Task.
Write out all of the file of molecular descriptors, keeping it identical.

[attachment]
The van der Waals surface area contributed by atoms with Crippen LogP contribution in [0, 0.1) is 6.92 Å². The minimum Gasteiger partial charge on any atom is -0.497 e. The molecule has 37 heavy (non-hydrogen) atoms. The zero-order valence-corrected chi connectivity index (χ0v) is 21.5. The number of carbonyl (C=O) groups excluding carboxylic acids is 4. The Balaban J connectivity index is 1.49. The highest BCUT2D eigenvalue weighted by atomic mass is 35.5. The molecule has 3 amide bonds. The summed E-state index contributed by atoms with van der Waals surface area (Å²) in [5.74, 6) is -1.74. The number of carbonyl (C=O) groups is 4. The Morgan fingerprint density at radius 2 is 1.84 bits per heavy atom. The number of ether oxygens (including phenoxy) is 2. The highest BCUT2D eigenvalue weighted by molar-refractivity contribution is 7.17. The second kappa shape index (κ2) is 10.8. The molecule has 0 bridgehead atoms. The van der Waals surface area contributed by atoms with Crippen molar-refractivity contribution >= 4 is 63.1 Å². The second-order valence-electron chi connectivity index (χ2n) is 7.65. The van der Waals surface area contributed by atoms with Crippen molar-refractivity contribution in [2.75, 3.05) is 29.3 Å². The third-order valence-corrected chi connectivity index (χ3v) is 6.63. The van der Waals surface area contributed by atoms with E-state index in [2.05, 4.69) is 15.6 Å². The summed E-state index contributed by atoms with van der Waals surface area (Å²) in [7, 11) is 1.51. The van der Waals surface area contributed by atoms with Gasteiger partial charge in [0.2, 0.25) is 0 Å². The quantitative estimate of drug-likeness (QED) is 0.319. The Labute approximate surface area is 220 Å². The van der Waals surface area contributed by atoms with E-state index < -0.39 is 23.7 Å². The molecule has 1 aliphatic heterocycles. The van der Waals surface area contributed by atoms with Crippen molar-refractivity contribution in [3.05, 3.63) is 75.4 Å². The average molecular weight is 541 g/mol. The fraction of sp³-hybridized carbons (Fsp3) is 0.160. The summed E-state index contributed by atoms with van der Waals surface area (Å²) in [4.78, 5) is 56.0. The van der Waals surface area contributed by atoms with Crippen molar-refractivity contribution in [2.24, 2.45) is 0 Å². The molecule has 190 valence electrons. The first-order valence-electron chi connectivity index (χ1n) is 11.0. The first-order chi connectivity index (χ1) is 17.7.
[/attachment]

The van der Waals surface area contributed by atoms with Crippen LogP contribution in [0, 0.1) is 6.92 Å². The minimum Gasteiger partial charge on any atom is -0.497 e. The molecule has 37 heavy (non-hydrogen) atoms. The zero-order valence-corrected chi connectivity index (χ0v) is 21.5. The number of carbonyl (C=O) groups excluding carboxylic acids is 4. The Balaban J connectivity index is 1.49. The highest BCUT2D eigenvalue weighted by atomic mass is 35.5. The molecule has 3 amide bonds. The summed E-state index contributed by atoms with van der Waals surface area (Å²) in [5.74, 6) is -1.74. The number of carbonyl (C=O) groups is 4. The Morgan fingerprint density at radius 2 is 1.84 bits per heavy atom. The number of ether oxygens (including phenoxy) is 2. The highest BCUT2D eigenvalue weighted by molar-refractivity contribution is 7.17. The second kappa shape index (κ2) is 10.8. The molecule has 0 bridgehead atoms. The van der Waals surface area contributed by atoms with Crippen molar-refractivity contribution >= 4 is 63.1 Å². The second-order valence-electron chi connectivity index (χ2n) is 7.65. The van der Waals surface area contributed by atoms with Crippen molar-refractivity contribution in [2.75, 3.05) is 29.3 Å². The third-order valence-corrected chi connectivity index (χ3v) is 6.63. The van der Waals surface area contributed by atoms with E-state index in [2.05, 4.69) is 15.6 Å². The summed E-state index contributed by atoms with van der Waals surface area (Å²) in [7, 11) is 1.51. The van der Waals surface area contributed by atoms with Gasteiger partial charge in [0.2, 0.25) is 0 Å². The quantitative estimate of drug-likeness (QED) is 0.319. The Labute approximate surface area is 220 Å². The van der Waals surface area contributed by atoms with E-state index < -0.39 is 23.7 Å². The molecule has 1 aliphatic heterocycles. The van der Waals surface area contributed by atoms with Crippen molar-refractivity contribution in [3.05, 3.63) is 75.4 Å². The average molecular weight is 541 g/mol. The fraction of sp³-hybridized carbons (Fsp3) is 0.160. The summed E-state index contributed by atoms with van der Waals surface area (Å²) in [4.78, 5) is 56.0. The van der Waals surface area contributed by atoms with Crippen molar-refractivity contribution in [2.24, 2.45) is 0 Å². The molecule has 190 valence electrons. The first-order valence-electron chi connectivity index (χ1n) is 11.0. The first-order chi connectivity index (χ1) is 17.7.